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Inactivated flours from Bowman's new plant.

Inactivated Flours from Bowmans New Plant

Manufacturers and cereal processors, Jas Bowman & Sons Ltd have announced the completion of a major new plant that will not only provide additional facilities for the manufacture of inactivated flour at their Whitley Bridge mill in Yorkshire but will also significantly increase the scope of their product range.

Seen as a response to the increasing sophistication required of natural ingredients by food manufacturers, Bowman's new plant, designed and built locally in Yorkshire, will introduce improved and higher standards of manufacture for the industry.

Inactivated flours have many applications in all aspects of batter and coating technology, and have a wide range of uses for soups, gravies and sauces through to bakery mixes, wafer flours and processed meat business.

The new plant at Bowmans, with internal hygiene a priority of design, is constructed entirely of stainless steel, and is thus able to produce flours with lower bacterial counts. With processors becoming wary of complex ingredient declarations, particularly on ready meals packaging, the availability of a range of inactivated flours, naturally processed and targeted at specific applications, presents an attractive range of options to the development technologist.

In addition to the high microbiological standards reached, this new plant gives improvements to product colour and viscosity control, by minimizing contact with directly heated surfaces and employing rapid cooling techniques after cooking. Valuable to the food industry is a micro-agglomeration section, incorporated within the process, that enables low dusting characteristics to be achieved, when required. A further additional feature of the new plant is the facility for on-line drying to close tolerances, giving a choice of product moisture to customers with specialists requirements, such as manufacturers of bakery premixes, where a long shelf-life is expected.

As originators of inactivated flour, back in 1963, Bowmans see this development at Whitley Bridge as a logical extension of their comprehensive Trident product range, which complements existing capacity at their Ickleford mill at Hitchen in Hertfordshire.

Inactivated Flours in

the food industry

The Trident range of inactivated flours has been subjected to a thermal process without the use of chemical additives, which means they need only be declared as 'wheat flour' on packaging and yet can still emulate some of the properties of highly chemically modified ingredients.

Thermal modification can be either of the wheat or of the previously milled flour; the exact process will determine the precise rheological characteristics of the final flour.

With the addition of inactivated flour to pastry or biscuit dough, a preshortened effect can be introduced, which allows a reduction in the quantity of fat used without affecting product quality. The dough is also much more resistant to toughening, allowing easier use of remix material. A reduction in shrinkage allows better control of product dimensions, which is highly desirable with modern packaging systems.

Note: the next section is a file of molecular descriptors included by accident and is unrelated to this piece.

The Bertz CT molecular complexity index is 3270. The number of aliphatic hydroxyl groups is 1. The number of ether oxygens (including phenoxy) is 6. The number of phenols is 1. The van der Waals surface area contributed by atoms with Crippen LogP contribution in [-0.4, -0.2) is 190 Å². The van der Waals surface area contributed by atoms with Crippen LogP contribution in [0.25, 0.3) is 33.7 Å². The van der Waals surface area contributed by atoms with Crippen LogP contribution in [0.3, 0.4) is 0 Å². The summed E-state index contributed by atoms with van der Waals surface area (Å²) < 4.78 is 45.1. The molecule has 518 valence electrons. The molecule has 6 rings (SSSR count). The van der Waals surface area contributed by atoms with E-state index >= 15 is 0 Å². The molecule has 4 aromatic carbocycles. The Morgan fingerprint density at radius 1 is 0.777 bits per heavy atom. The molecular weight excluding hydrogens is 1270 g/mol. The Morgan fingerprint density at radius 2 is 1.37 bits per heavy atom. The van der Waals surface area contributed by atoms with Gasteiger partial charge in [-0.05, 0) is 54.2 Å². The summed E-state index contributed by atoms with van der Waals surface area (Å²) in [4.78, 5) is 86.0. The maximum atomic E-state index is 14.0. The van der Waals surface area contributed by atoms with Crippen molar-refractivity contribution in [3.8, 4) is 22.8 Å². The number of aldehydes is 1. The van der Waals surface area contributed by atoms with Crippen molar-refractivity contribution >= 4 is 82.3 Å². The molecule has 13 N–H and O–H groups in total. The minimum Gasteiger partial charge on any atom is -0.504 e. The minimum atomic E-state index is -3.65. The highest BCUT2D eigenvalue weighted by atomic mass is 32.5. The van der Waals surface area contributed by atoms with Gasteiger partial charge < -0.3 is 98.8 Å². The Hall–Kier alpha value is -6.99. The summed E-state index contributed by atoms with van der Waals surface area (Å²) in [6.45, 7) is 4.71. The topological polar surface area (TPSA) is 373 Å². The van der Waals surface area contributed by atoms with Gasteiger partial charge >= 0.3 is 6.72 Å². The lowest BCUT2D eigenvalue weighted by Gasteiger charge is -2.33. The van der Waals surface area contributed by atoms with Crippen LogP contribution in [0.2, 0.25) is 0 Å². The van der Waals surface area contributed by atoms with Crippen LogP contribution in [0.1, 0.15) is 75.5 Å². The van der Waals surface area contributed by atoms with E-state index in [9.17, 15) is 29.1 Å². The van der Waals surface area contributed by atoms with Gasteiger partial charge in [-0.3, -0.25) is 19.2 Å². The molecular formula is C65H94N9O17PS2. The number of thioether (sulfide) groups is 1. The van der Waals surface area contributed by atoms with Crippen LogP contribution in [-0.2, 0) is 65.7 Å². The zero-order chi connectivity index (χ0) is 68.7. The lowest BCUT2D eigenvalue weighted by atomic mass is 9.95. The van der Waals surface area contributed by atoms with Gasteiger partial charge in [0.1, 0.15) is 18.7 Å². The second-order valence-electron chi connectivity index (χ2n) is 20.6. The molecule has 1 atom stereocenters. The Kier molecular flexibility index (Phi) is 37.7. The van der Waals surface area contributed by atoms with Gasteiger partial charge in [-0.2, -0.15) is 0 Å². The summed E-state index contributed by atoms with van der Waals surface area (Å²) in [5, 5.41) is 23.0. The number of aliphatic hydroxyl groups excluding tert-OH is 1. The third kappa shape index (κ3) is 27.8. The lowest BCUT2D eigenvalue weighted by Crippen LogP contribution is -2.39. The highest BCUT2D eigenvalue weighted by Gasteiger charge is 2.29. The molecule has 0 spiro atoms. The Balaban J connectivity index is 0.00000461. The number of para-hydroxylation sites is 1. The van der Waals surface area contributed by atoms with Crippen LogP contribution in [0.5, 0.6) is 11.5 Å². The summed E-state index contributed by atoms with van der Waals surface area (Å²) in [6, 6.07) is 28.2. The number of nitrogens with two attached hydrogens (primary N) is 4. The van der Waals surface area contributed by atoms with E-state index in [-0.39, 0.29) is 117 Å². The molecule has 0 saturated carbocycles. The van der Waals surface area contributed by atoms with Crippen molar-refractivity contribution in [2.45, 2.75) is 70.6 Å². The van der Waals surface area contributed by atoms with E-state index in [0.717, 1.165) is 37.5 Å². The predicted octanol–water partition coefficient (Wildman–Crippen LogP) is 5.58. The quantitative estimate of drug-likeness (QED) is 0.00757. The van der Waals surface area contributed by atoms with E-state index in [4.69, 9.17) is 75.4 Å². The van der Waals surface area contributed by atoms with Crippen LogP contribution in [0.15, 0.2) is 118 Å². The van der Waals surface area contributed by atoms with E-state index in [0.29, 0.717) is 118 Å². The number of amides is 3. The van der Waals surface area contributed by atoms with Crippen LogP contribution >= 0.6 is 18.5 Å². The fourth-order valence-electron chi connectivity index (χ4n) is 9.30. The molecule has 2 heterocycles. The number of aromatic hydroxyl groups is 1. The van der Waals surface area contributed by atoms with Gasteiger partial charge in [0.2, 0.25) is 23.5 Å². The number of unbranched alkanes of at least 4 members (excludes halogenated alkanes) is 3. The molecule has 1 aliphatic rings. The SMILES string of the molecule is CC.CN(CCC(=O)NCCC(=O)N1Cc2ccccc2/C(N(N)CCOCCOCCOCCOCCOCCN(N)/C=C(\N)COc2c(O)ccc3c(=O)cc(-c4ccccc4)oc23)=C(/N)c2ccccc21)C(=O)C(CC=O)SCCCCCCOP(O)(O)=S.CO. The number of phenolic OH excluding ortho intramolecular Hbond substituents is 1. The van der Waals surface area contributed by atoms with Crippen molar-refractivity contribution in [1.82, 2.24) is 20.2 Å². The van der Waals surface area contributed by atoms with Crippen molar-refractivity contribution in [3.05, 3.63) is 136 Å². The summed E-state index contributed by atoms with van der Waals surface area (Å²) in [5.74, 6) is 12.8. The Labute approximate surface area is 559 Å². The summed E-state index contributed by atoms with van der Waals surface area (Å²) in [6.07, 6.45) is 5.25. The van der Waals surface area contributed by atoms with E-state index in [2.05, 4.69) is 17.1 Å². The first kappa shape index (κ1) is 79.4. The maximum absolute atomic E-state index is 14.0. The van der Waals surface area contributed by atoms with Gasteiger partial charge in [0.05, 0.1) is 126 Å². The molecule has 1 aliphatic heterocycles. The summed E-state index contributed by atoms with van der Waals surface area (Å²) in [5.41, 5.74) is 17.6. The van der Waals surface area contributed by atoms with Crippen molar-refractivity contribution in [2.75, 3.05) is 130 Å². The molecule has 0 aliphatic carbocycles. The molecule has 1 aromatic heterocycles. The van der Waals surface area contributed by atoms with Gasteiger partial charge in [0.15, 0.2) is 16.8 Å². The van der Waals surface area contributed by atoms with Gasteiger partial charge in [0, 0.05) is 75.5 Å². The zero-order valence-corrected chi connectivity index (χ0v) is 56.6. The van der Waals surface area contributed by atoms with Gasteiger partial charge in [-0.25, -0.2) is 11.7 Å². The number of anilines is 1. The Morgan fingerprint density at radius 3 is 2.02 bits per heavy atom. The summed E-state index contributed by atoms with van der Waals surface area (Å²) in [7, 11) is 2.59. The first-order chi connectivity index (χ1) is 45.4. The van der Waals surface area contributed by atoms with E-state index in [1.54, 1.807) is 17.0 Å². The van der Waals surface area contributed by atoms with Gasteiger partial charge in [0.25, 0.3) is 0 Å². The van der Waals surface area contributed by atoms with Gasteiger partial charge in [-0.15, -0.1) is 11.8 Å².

A range of inactivated flours designed for enrobing batter applications is also available. It is important to control the viscosity of enrobing batters at a fixed solid/liquid ratio, to control the pick-up but in modern food systems other quality factors are often required, which call for close control of several parameters in the flour to achieve both better processing and optimum finished product quality.

Of particular value to the manufacturer of soups, sauces and gravies is the elimination of enzymic activity brought about by the high intensity thermal treatment used to inactivate the flours, thus controlling the rate of starch breakdown during the heating of flour/water slurries, which, if not controlled, can lead to large variations in the thickness of the cooked slurry. Control of this hot paste viscosity is vital in many products where stringently controlled processing and product quality requirements exist.

The ultimate level of thermal cook achievable within the Bowman plant produces a fully gelatinized flour for specific use in those food systems where total solubilization of the starch would normally call for extensive cooking by the customer. Ceragel is the name of their product designed to fill this niche. Their method of treatment gives it unique baking properties when compared to other similar products.

PHOTO : Part of Bowman's new plant
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Copyright 1990 Gale, Cengage Learning. All rights reserved.

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Publication:Food Trade Review
Date:Jan 1, 1990
Words:682
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